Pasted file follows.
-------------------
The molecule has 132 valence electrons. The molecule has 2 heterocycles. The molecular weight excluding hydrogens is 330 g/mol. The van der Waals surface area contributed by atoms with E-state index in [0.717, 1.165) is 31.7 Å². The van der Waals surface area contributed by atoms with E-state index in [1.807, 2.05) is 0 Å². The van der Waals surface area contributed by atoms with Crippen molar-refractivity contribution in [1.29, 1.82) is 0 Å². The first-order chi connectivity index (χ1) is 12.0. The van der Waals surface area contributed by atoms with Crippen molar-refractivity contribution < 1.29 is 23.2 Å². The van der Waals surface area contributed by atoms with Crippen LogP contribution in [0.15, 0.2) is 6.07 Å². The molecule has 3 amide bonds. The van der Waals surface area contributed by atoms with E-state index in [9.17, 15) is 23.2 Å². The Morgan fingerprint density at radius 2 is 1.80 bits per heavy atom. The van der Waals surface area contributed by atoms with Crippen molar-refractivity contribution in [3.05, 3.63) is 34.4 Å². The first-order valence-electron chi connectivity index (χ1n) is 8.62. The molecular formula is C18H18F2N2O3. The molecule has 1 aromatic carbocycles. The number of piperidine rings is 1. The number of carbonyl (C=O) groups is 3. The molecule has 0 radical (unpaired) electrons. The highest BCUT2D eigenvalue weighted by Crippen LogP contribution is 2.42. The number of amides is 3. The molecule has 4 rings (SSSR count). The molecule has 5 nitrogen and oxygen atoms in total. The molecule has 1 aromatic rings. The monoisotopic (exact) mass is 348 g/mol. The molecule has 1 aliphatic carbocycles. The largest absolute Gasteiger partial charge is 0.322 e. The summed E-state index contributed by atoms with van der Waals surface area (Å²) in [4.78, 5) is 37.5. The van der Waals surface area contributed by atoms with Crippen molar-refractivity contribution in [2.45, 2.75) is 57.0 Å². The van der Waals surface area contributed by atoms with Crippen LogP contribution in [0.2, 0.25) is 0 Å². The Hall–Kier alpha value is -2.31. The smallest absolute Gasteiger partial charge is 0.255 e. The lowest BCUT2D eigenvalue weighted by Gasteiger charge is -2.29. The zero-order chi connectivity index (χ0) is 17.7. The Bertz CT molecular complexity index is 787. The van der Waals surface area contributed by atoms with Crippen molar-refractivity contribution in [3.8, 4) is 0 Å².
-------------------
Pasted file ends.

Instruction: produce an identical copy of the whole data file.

The molecule has 132 valence electrons. The molecule has 2 heterocycles. The molecular weight excluding hydrogens is 330 g/mol. The van der Waals surface area contributed by atoms with E-state index in [0.717, 1.165) is 31.7 Å². The van der Waals surface area contributed by atoms with E-state index in [1.807, 2.05) is 0 Å². The van der Waals surface area contributed by atoms with Crippen molar-refractivity contribution in [1.29, 1.82) is 0 Å². The first-order chi connectivity index (χ1) is 12.0. The van der Waals surface area contributed by atoms with Crippen molar-refractivity contribution < 1.29 is 23.2 Å². The van der Waals surface area contributed by atoms with Crippen LogP contribution in [0.15, 0.2) is 6.07 Å². The molecule has 3 amide bonds. The van der Waals surface area contributed by atoms with E-state index in [9.17, 15) is 23.2 Å². The Morgan fingerprint density at radius 2 is 1.80 bits per heavy atom. The van der Waals surface area contributed by atoms with Crippen molar-refractivity contribution in [3.05, 3.63) is 34.4 Å². The first-order valence-electron chi connectivity index (χ1n) is 8.62. The molecular formula is C18H18F2N2O3. The molecule has 1 aromatic carbocycles. The number of piperidine rings is 1. The number of carbonyl (C=O) groups is 3. The molecule has 0 radical (unpaired) electrons. The highest BCUT2D eigenvalue weighted by Crippen LogP contribution is 2.42. The number of amides is 3. The molecule has 4 rings (SSSR count). The molecule has 5 nitrogen and oxygen atoms in total. The molecule has 1 aromatic rings. The monoisotopic (exact) mass is 348 g/mol. The molecule has 1 aliphatic carbocycles. The largest absolute Gasteiger partial charge is 0.322 e. The summed E-state index contributed by atoms with van der Waals surface area (Å²) in [4.78, 5) is 37.5. The van der Waals surface area contributed by atoms with Crippen molar-refractivity contribution in [2.45, 2.75) is 57.0 Å². The van der Waals surface area contributed by atoms with Crippen LogP contribution in [0.2, 0.25) is 0 Å². The Hall–Kier alpha value is -2.31. The smallest absolute Gasteiger partial charge is 0.255 e. The lowest BCUT2D eigenvalue weighted by Gasteiger charge is -2.29. The zero-order chi connectivity index (χ0) is 17.7. The Bertz CT molecular complexity index is 787. The van der Waals surface area contributed by atoms with Crippen molar-refractivity contribution in [3.8, 4) is 0 Å².